Fishing Access to Private Land?

Question: Is fishing permitted on any private property with a creek, stream or river? I’ve been told that if the person fishing remains in the water (doesn’t go on the bank) that fishing is permitted even if the creek is in the middle of miles of private property. If this is correct, how would this law affect California private fishing resorts that state, guests only with no exceptions? Thanks for your help. (Peter G.)

Answer: According to Capt. Mark Lucero, in most cases anglers would not be permitted to fish streams that flow through privately owned land. However, an individual can legally access those waters if those waters are listed as “navigable” (defined and specified in the Harbors & Navigation Code [Sections 100-107]) and as long as the individual enters the water by a legal access, and then continues to navigate without having to come ashore or drag their vessel across land.

In other words, an individual can navigate a waterway via a flotation device, but once they step off the flotation device within private property, they may be subject to trespass covered under Penal Code 602. On waters listed within the Harbors & Navigation Code sections above as being “public navigation waters,” using a floating “boat” of some kind is permitted. There is no provision in that Code for any other access by foot or coming ashore, and there is no California Code which states that fishing is permitted on any private property with a creek, stream or river.

The California Constitution (Article 1 Declaration of Rights Section 25) does state that people shall have the right to fish upon and from the public lands of the state and in the waters thereof. Exceptions to this rule are lands set aside for fish hatcheries and state-listed preserves established by the Fish and Game Commission.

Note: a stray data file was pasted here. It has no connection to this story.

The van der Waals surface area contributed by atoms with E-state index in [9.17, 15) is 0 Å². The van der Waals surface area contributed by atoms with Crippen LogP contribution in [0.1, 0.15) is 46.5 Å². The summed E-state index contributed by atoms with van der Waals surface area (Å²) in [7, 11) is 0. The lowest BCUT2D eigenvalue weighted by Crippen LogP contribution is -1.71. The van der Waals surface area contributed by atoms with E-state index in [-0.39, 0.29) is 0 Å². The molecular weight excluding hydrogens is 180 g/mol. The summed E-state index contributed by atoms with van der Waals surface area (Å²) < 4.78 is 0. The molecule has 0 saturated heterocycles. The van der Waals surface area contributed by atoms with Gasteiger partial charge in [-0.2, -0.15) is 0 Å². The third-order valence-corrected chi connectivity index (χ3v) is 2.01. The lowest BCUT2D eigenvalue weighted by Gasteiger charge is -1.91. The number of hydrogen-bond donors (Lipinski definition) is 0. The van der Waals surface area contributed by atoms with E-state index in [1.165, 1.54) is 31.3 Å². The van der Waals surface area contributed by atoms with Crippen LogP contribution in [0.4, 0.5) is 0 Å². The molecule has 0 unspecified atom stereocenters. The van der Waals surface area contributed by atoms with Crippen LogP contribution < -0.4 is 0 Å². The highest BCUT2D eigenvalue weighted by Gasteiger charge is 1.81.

Can You shoot Across a Public Road with a Bow and Arrow?
Question:The law says that you cannot shoot across a public road with a firearm or hunt within 150 yards of another home or building without permission, but what about archery? What about target shooting with archery? If there is no law in your community, or unincorporated area of a county that prohibits or limits use of archery, and you want to shoot archery for target practice, does the same distance law apply? (James S.)

Answer: The same rules for firearms apply to archery equipment in this case – you may not shoot across a road or within 150 yards of a neighbor’s home, barns or outbuildings – even if just target shooting (ref. F&G Code Section 3004). In addition to shooting across a roadway, according to Lt. Don Kelly, this section also makes it unlawful for any person to intentionally release any arrow or crossbow bolt over or across any public roadway open to the public in an unsafe manner. Beyond this, different counties and communities may have more restrictive ordinances that they enforce so you should check with your local law enforcement office for this information.


Question on Taking Sheep Crab
Question: My husband and I were fishing for halibut the other day and pulled up a giant sheep crab because the line tangled around his leg. The crab was huge and could have fed a family of four. How big do they have to be to keep? Are they measured like lobster with that special metal ruler? Thank you for any information. (Cindy B.)

Answer: Since sheep crabs are not specifically mentioned in the ocean sport fishing regulations, they fall under the general invertebrate regulations – there is no minimum size limit (Fish & Game Code, Section 29.05.)

However, under Section 29.80, crabs may not be taken on hook and line – the only legal methods of take in southern California (I’m assuming you were fishing in southern California, as that’s where sheep crab are most common) are with a hoop net or by hand. So, you and your husband could not have legally kept a sheep crab that became entangled in fishing line.


Can You Use Food Stamps to Buy a Fishing License?
Question:Can I use food stamps to buy a fishing license? (a telephone caller)

Answer: No.

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Carrie Wilson is a marine biologist with the California Department of Fish and Game. While she cannot personally answer everyone’s questions, she will select a few to answer each week. Please contact her at CalOutdoors@dfg.ca.gov.

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